Opening the World of Contextualised Player Experiences

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Games provide a variety of experiences for players. Currently, research
focuses either on games as undifferentiated wholes, where games provide summative experiences, or on a feature-level basis, where it is difficult to generalise findings. However, specific gaming experiences cannot be explained
from these approaches. Open world games for example (a popular game type
known for giving players high levels of choice over what they engage with)
allow players to have uniquely different experiences. Current approaches cannot
capture what about this gaming experience players enjoy or why. To do
so, a `context specific' approach is needed, which this paper demonstrates.
In this study, eleven players of open world games were interviewed about
their experiences. A thematic analysis revealed 5 concepts that interlock together
to enable the nal theme; (1) players are situated to scale within the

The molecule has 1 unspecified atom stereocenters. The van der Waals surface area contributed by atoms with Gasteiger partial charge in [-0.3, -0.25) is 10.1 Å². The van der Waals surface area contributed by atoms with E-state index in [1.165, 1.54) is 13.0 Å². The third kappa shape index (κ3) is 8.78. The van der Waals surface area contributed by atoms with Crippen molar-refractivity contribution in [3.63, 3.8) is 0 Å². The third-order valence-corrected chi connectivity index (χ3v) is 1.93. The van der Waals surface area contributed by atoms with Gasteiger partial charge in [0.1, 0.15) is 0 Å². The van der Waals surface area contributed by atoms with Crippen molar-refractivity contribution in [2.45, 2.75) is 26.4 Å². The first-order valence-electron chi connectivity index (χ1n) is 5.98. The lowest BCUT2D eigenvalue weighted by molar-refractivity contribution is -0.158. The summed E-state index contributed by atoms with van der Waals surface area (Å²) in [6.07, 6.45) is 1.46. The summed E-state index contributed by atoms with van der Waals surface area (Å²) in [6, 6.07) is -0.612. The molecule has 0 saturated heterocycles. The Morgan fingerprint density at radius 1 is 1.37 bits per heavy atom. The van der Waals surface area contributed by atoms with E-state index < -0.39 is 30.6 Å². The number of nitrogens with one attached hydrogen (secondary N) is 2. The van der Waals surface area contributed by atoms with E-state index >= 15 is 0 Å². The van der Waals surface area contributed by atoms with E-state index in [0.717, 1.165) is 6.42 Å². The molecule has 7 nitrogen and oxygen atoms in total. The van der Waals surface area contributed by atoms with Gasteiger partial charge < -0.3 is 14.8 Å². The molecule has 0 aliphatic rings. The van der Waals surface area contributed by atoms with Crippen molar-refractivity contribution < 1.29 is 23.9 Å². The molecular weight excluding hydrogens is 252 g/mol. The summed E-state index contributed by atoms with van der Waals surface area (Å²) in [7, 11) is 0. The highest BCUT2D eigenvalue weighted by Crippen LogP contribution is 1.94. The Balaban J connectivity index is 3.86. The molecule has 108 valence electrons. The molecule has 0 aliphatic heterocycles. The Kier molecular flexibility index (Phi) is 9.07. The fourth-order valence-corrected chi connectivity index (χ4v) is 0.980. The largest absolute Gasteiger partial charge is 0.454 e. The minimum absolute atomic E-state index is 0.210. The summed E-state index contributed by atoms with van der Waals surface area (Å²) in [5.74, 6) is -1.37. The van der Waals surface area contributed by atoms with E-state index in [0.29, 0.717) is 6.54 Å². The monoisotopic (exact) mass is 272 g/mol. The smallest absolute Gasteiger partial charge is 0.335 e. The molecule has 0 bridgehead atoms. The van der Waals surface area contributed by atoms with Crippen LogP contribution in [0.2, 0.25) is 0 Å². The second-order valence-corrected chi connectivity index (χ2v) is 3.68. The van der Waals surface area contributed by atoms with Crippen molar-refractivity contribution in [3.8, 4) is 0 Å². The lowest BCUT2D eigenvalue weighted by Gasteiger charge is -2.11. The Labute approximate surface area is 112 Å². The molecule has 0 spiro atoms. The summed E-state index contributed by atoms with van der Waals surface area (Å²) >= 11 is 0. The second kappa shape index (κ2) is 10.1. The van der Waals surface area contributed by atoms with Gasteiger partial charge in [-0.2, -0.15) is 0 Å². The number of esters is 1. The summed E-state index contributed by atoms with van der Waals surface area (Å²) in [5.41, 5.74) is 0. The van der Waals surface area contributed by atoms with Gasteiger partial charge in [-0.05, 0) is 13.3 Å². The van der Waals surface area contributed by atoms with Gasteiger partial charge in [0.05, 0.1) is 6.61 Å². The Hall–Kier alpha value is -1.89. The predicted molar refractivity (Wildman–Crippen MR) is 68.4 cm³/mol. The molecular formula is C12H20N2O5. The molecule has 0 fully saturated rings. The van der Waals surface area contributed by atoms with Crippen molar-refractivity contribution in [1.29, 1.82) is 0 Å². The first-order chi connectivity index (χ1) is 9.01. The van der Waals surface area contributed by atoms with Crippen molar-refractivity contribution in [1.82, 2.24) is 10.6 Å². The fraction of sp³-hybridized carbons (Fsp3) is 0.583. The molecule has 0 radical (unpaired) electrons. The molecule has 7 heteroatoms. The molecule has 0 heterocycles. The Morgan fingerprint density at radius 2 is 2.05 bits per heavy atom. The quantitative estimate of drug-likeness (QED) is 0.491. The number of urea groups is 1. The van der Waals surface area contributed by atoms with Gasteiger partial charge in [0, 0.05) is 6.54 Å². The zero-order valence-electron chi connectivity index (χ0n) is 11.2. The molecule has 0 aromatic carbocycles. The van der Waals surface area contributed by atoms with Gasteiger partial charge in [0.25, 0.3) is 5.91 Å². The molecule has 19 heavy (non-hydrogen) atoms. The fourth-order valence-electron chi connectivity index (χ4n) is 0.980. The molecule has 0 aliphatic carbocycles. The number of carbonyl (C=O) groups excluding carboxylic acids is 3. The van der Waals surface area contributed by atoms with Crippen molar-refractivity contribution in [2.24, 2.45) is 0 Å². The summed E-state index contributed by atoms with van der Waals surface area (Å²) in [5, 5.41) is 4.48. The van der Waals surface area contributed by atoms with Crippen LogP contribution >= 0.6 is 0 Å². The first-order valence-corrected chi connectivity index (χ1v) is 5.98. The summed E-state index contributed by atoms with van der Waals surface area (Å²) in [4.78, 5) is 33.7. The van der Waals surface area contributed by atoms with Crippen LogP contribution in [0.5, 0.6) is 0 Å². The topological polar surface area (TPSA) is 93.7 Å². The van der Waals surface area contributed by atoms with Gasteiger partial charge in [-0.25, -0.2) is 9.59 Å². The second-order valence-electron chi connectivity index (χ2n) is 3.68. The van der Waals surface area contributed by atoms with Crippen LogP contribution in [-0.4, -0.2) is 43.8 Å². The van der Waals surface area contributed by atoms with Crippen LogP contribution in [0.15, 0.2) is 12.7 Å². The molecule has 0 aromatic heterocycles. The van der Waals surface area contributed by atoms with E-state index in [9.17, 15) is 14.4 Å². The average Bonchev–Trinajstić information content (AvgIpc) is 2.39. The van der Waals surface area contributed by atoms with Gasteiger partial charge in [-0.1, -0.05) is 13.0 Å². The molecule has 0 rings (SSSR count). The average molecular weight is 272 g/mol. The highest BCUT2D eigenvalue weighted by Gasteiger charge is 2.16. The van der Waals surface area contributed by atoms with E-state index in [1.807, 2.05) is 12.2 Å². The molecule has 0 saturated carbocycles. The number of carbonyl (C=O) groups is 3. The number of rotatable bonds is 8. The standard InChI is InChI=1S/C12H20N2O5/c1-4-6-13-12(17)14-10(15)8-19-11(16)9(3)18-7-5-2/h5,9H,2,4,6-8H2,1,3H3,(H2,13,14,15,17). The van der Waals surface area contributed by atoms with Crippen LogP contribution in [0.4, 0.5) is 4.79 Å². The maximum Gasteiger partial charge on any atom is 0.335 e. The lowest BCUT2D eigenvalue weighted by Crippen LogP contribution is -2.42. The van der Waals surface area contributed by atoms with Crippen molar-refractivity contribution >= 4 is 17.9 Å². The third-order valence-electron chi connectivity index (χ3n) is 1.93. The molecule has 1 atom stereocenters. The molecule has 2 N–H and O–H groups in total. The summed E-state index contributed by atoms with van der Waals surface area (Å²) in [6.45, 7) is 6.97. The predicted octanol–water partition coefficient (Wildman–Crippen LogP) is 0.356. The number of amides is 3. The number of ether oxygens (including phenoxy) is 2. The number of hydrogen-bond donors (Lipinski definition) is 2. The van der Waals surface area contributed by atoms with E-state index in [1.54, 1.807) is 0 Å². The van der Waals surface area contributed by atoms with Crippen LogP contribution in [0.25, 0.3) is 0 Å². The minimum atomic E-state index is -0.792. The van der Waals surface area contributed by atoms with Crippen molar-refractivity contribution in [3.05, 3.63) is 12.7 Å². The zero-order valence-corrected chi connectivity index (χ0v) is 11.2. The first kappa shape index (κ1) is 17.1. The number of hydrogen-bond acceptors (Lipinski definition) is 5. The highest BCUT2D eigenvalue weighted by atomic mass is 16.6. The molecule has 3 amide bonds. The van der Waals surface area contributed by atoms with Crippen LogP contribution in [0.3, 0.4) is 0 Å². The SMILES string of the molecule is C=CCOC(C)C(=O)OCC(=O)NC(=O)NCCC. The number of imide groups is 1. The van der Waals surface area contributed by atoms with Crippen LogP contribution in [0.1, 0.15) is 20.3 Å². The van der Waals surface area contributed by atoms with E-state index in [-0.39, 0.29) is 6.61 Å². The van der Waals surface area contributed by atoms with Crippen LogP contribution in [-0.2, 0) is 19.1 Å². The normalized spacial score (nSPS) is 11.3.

world, (2) the world is large, connected and accessible, (3) the main goal does
not restrict players from engaging with other activities, (4) content density
is more important than world size, and (5) players can self-pace gameplay
through engaging/disengaging with tasks at will. This study highlights how
the use of a `contextually-specific' approach can provide insight into specific
player experiences, and why players enjoy them.
Original languageEnglish
Article number100401
JournalEntertainment Computing
Publication statusPublished - 10 Jan 2021

Bibliographical note

This is an author-produced version of the published paper. Uploaded in accordance with the publisher’s self-archiving policy.


  • Open World Games
  • Thematic Analysis
  • Player Experience

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